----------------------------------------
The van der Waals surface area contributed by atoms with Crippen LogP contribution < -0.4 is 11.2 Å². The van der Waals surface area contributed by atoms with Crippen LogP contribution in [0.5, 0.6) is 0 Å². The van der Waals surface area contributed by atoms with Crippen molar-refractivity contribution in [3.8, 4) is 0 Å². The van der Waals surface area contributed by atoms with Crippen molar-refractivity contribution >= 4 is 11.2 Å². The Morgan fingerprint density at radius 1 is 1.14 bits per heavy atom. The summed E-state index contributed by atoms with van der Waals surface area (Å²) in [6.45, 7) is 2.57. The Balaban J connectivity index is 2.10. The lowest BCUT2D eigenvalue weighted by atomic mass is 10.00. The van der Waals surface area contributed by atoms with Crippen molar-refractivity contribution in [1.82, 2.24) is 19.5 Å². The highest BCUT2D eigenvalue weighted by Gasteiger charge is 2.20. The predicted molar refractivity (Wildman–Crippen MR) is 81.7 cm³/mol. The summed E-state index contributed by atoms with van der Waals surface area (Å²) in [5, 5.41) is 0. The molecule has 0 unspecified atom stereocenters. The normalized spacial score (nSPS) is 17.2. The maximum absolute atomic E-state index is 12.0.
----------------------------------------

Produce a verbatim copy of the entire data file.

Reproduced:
The van der Waals surface area contributed by atoms with Crippen LogP contribution < -0.4 is 11.2 Å². The van der Waals surface area contributed by atoms with Crippen LogP contribution in [0.5, 0.6) is 0 Å². The van der Waals surface area contributed by atoms with Crippen molar-refractivity contribution in [3.8, 4) is 0 Å². The van der Waals surface area contributed by atoms with Crippen molar-refractivity contribution >= 4 is 11.2 Å². The Morgan fingerprint density at radius 1 is 1.14 bits per heavy atom. The summed E-state index contributed by atoms with van der Waals surface area (Å²) in [6.45, 7) is 2.57. The Balaban J connectivity index is 2.10. The lowest BCUT2D eigenvalue weighted by atomic mass is 10.00. The van der Waals surface area contributed by atoms with Crippen molar-refractivity contribution in [1.82, 2.24) is 19.5 Å². The highest BCUT2D eigenvalue weighted by Gasteiger charge is 2.20. The predicted molar refractivity (Wildman–Crippen MR) is 81.7 cm³/mol. The summed E-state index contributed by atoms with van der Waals surface area (Å²) in [5, 5.41) is 0. The molecule has 0 unspecified atom stereocenters. The normalized spacial score (nSPS) is 17.2. The maximum absolute atomic E-state index is 12.0.